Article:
When my husband and I went on our first date, I told him that being a mom was my calling in life and that I couldn’t wait to start a family. Bold first date conversation, I know… but I had a goal, and I’m proud to stay that I’ve stuck with it. I’m teaching my son that he can pursue his dreams of becoming whatever he wants to be and that he has the strength to leave an unhappy situation, like a job that isn’t fulfilling, for example. I’m teaching him how self-worth is a mindset that begins from inside and that it’s not about the salary he earns or the title on his business card. We are lucky enough to have plenty of different role models surrounding us, each carrying a unique service to humanity. My job is to instill virtues, principles, kindness, compassion, and confidence in my little guy so that he can turn the inspiration of all his role models into whatever he wants to be.

Judge no more
Our capacity to contribute to society doesn’t just go away once we have children. I have goals and passions and, yes, they are most certainly centred around and inspired by my young family. Everything I’ve experienced, learned, and ultimately have become, I am passing down to the little humans in my life. What it comes down to is empowerment. Every woman should feel empowered to be true to themselves and deserves not to be judged by it.

Whether you are a stay-at-home mom, working mom, or maybe a mix of both, we have amazing options nowadays, but there is no one-size-fits-all answer. The only way to know you are choosing the path is to simply be authentic to yourself. Being a stay-at-home mom is visceral to me. I love spending my days listening to Raffi, playing with Lego blocks, and attending playgroups with my little guy. I balance my days with activities that are just for me that nourish my mind and my body. Our lives are far from glamorous, but the freedom we have created for ourselves makes us feel like millionaires.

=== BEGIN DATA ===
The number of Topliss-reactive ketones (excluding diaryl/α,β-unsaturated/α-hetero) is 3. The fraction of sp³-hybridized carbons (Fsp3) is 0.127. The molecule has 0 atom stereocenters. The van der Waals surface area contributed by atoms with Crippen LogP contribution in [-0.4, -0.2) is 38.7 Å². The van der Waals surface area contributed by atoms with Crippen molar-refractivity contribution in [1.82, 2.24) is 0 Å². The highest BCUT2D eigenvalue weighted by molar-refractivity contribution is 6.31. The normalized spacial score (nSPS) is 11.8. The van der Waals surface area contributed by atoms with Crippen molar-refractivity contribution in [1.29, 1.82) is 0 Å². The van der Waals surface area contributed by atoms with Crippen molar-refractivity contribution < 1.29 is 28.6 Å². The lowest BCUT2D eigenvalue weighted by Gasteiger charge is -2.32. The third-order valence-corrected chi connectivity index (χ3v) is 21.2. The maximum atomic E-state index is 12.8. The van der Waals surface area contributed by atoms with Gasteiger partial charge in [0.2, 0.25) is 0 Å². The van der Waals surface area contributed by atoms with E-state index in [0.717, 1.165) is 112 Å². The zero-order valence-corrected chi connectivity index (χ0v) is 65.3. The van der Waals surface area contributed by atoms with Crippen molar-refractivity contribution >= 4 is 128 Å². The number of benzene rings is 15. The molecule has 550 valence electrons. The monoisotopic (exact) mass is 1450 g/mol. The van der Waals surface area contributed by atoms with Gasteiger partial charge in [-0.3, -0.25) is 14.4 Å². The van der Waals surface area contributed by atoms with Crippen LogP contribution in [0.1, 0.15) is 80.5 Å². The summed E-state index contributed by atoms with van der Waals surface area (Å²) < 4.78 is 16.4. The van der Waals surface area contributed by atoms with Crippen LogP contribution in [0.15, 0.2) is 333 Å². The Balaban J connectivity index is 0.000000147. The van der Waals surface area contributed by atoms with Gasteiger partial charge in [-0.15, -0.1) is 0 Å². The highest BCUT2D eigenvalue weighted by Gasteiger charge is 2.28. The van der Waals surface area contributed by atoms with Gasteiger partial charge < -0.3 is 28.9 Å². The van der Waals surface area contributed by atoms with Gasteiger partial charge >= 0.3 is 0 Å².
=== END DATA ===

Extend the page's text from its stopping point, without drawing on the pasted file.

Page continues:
Written by :: Jasmin Shannon@henryandwe
Photographed by :: Mark 11 Photography



  • Christine says:

    I couldn’t agree more! I love that motherhood has changed me. I can completely relate to everything you said.

  • Sony Brar says:

    I agree being a stay at home mom is the hardest job in the world. My perspective changed after I had the second baby. I felt like there was nothing left of me. I felt guilt for leaving my kids to work but a wise woman told me ‘the best mom is a happy mom’ so that’s what worked for me. I’m all for happy wether that means staying at home or working. Love to all mama’s out there.

  • Gita Badiyan says:

    Thank you for an enlightening article Jasmin!

    As a stay-at-home mom many moons ago I remember experiencing many of the judgments and sentiments you’ve expressed. These perspectives reflect a value system in society that is unidimensional, one that celebrates and rewards only a narrow set of roles and achievements.

    As a stay-at-home mom you have chosen to become the most significant influence in the development of a next generation. Whatever your little one learns in his tender years will leave its trace on his entire life! What an opportunity and privilege that is!

    This type of contribution does not come without tools and skills. I always tell parents who decide to go back to paid work (after spending a few years raising their kids) to include their newly-found/refined skills in their resumes -skills such as planning, problem-solving, collaborating, influencing, negotiating, mentoring, etc. which are sought after leadership skills needed in the workplaces today.

    I agree with you Jasmin that not only does our capacity to contribute to society not go away once we have children, but that capacity actually increases as we take part in building the firm foundations of a sane society – a society that is characterized more and more by the feminine qualities of love and compassion.

  • Tom says:

    I think that a stay at home Mom is one of the most important roles (and rolemodels), that there is in this life. It’s a shame that it’s so difficult to survive on a single income and that both parents are often forced to work.

    …but if you think that there’s judgement towards Mom’s, trying being a stay at home Dad.